Ordo

Overview
Ordo is a two-player board game invented by Dieter Stein in 2009. There are two variants of the game: "Classic Ordo" and "Ordo X" ("Advanced Ordo").

Board and Pieces

Ordo is played on a 10x8 board.

There are two players: Light and Dark.  Initially each player has 20 checkers of the corresponding color.

The initial position of the checkers is shown in the following picture:

 

Classic Ordo

The goal of Classic Ordo is to reach the opposite row with one of the player's checkers.  A player can also win the game by capturing all opponent's checkers or by breaking the group of opponent's checkers in such a way that the opponent is unable to reconnect his group on his next move.

Players move alternately, starting with the player controlling the light checkers.

During the game, after a player's move, all of that player's checkers must be connected (orthogonally or diagonally ) in one sole group.  If a group of a player's checkers is disconnected as a result of a capture made by the opponent, the player must move to reconnect his group again.  If no such move is possible, the player loses the game.

There are two kinds of moves: single checker moves and ordo moves.


A single checker can move straight forward, diagonally forward or sideways in a straight line any number of empty cells.  It may end the move in an empty cell or a cell occupied by an opponent's checker, which is then captured and removed from the board. The only case when a single checker can move backward or diagonally backward is when a group of a player's checkers is disconnected and he needs to reconnect it.  Below is an example of all possible moves that can be made by the highlighted checker:

 


The ordo move: a horizontal row of 2 or more checkers (an ordo) can move forward and a vertical row of 2 or more checkers (an ordo) can move sideways any number of empty cells. All ordo's checkers move in parallel directions the same number of cells and they may not capture opponent's checkers. The only case when an ordo can move backward is when a group of a player's checkers is disconnected and he needs to reconnect it.  Below are three examples of possible ordo moves (there are many other possible ordo moves in the illustration):

Ordo X

The goal of Ordo X is to reach the opposite row with one of the player's checkers or capture all opponent's checkers.

Players move alternately, starting with the player controlling the light checkers.

During the game, after a player's move, all of that player's checkers must be connected (orthogonally or diagonally ) in one sole group.

There are two kinds of moves: single checker moves and ordo moves.


A single checker (a singleton) can move straight forward, diagonally forward or sideways in a straight line any number of empty cells.  It may end the move in an empty cell or a cell occupied by an opponent's checker, which is then captured and removed from the board.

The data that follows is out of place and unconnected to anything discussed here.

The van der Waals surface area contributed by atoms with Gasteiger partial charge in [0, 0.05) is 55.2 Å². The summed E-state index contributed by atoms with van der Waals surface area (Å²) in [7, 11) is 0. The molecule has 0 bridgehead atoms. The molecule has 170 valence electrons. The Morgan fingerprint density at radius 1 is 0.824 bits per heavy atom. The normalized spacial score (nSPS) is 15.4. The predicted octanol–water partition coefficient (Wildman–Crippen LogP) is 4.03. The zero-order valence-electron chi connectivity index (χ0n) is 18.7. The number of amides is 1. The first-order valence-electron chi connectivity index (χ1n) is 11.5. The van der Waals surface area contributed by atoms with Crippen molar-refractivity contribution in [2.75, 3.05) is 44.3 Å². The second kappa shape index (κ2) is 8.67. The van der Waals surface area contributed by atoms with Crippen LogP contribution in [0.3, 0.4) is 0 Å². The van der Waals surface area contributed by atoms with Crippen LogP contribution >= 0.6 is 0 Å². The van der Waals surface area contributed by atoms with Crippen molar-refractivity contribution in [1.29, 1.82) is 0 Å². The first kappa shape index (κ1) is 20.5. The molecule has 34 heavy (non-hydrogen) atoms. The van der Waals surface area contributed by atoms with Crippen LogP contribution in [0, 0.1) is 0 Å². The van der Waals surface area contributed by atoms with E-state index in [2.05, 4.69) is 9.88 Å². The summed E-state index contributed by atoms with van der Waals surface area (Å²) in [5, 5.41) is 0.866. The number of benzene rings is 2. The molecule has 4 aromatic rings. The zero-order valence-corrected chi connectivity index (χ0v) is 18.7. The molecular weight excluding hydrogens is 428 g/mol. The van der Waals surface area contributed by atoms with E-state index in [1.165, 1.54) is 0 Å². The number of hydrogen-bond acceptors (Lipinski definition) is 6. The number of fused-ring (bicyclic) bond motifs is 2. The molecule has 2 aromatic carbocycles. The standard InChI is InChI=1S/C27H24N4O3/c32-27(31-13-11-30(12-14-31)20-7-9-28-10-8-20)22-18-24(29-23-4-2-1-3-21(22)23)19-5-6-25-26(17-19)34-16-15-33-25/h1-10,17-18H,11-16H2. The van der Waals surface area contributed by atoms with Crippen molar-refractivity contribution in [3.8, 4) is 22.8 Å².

If by making a capturing move the player divides the group of the opponent's checkers into distinct sub-groups then he must also take away all opponent's checkers of any smaller sub-groups, such that only one (i.e. the largest) group remains. If there are two or more largest sub-groups with the same number of opponent's checkers, the player can decide which sub-group to leave on the board. Below are two examples of the capturing move:

 
This capturing move divides the opponent's group to three sub-groups: one checker, two checkers and 5 checkers. The two smaller groups are removed along with the captured checker.   This capturing move divides the opponent's group to two sub-groups of the equal size (5 checkers). The player may decide which sub-group to leave on the board.

The ordo move: a horizontal or vertical row of 2 or more checkers (an ordo) can move forward, diagonally forward or sideways any number of empty cells. All ordo's checkers move in parallel directions the same number of cells and they may not capture opponent's checkers. Below are some examples of possible ordo moves (there are many other possible ordo moves in the illustration):

   
This illustration shows three examples of the perpendicular ordo moves.   This illustration shows five examples of ordo moves in the same file   This illustration shows three examples of diagonal ordo moves

If the player moves a singleton or an ordo in a sideways direction then he must immediately make another move in a forward or diagonally forward direction before passing the the turn to his opponent. This second move can be made with the same or any other singleton or ordo. Both sideways and the following forward moves must be legal moves in every respect, e.g. they may not disconnect the player’s own group and must follow the common rules of singleton or ordo moves.

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